For users who wish to keep their crypto-money safe for longer periods of time (as opposed to using it to trade or to make purchases), the next level of sophistication is called cold storage. This refers to offline wallets that use two computers that must talk to each other to allow transactions to happen. The computer that has the authorization power must be physically disconnected from any network to prevent unauthorized transactions. It then gives permission to the connected computer to continue. The connected computer acts simply like a messenger with no knowledge of the keys being used.

Other technologies that seek to keep your data and money safe include:

  • Hardware wallets – dedicated physical devices that act as wallets and nothing else. They have no software, but they do allow backup.
  • Paper wallets – your passcodes and keys are printed out onto paper and must be entered manually.
  • Brain wallets – your passcodes are memorized and must be entered manually
  • Multi-signature wallets – require numerous authorizations to approve a transaction.

The Parity heist happened because of a bug in its multi-signature wallet. According to Business Insider, “Parity ranked the severity of the bug as ‘critical’ in its public remarks, urging ‘any user with funds in a multi-sig wallet” move their funds to a secure address.’” This shows that even with the strictest of precautions, technologies, especially new versions of a technology still have vulnerabilities.

So, is there any technology you can completely trust?

That’s a loaded question. Most often, the best type of security isn’t absolute security, but simply one that makes the robbery effort unprofitable. Some will argue that absolute airtight security is better, but as Parity and CoinDash and DAO demonstrate, it is almost impossible to make absolute. There is always an error, a slip of some type that makes the entire thing vulnerable, and very often, that weakness is human in origin. Sloppy password hygiene, or software that has been rushed to market, old code that has been overwritten with patches, or which has not been fully and redundantly tested, leave openings for ever-vigilant hackers to find their way in.  Merely being connected to the internet can be sufficient opportunity for them to at least try.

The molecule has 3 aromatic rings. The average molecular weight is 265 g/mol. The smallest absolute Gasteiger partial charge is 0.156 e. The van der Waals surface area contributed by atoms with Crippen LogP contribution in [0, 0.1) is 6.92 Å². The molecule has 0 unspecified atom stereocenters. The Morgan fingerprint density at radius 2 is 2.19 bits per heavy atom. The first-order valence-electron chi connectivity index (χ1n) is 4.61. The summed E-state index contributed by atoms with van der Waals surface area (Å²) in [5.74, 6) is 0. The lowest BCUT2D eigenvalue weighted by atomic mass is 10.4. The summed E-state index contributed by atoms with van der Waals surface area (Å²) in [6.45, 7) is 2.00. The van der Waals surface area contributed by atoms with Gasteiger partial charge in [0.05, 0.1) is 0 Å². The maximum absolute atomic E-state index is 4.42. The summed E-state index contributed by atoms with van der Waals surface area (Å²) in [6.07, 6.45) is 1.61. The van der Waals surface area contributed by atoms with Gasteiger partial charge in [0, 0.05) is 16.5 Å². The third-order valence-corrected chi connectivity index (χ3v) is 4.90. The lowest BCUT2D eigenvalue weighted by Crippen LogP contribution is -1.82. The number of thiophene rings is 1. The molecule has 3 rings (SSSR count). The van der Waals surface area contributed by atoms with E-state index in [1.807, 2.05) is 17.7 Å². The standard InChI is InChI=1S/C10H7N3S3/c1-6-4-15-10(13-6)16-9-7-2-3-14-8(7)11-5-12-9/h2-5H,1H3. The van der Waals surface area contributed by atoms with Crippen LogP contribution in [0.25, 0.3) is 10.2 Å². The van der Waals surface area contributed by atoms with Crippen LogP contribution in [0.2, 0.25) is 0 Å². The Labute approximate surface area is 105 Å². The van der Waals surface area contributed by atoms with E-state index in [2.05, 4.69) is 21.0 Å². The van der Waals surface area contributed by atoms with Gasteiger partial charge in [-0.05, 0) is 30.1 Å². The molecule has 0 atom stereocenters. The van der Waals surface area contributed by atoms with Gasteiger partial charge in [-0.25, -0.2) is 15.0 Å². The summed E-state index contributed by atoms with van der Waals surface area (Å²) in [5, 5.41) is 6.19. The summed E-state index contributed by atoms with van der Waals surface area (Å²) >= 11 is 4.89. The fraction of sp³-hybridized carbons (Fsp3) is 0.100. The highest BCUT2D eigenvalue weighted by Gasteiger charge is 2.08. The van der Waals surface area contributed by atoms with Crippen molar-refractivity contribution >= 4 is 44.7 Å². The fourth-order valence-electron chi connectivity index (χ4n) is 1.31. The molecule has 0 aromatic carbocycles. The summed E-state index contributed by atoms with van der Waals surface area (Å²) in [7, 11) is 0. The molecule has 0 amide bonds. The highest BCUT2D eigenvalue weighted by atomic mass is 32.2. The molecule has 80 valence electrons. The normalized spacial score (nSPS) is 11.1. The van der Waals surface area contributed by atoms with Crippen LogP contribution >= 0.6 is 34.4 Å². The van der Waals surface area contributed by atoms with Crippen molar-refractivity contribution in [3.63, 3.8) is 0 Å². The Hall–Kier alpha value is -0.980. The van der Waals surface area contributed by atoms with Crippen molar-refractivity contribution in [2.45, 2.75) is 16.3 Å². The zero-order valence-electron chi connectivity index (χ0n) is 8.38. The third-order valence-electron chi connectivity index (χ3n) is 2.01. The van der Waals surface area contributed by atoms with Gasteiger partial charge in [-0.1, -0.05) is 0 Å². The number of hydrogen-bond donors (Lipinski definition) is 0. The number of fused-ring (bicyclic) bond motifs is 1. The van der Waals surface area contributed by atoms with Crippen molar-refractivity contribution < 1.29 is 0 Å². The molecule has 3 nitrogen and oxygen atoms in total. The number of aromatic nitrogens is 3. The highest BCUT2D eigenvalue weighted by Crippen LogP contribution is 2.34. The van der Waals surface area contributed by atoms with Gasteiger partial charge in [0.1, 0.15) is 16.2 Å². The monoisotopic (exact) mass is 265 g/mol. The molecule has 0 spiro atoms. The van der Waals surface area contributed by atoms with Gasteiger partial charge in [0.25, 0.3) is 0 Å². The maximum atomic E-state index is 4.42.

By dividing one’s assets into numerous wallets, the prize for thieves is substantially reduced. They, too, must spend time and resources in working their craft, and if it doesn’t appear worth it, they will likely move on. High profile events like the CoinDash ICO or the Bitcoin fork that had been proposed for August 1 prove this in their opposite. They are so well publicized, and there is so much at stake that sophisticated thieves see merit in scrutinizing code, websites, even tweets to locate a weak spot. This is the same problem that bedevils software giants like Microsoft and Apple. They are so popular that every release of software or hardware is an invitation for crackers and vandals to try their luck.

These are still early days in the Bitcoin/blockchain era. Many people are leaping onto a bandwagon that promises great progress and great riches to early adopters, and bad news, like hacks and thefts tend to tarnish the technology’s image, especially in the media. Since thieves have always been part of human existence, the obligation for self-protection start and end with the individual. Whatever time you are currently spending on password hygiene and due diligence, triple it, and check back regularly.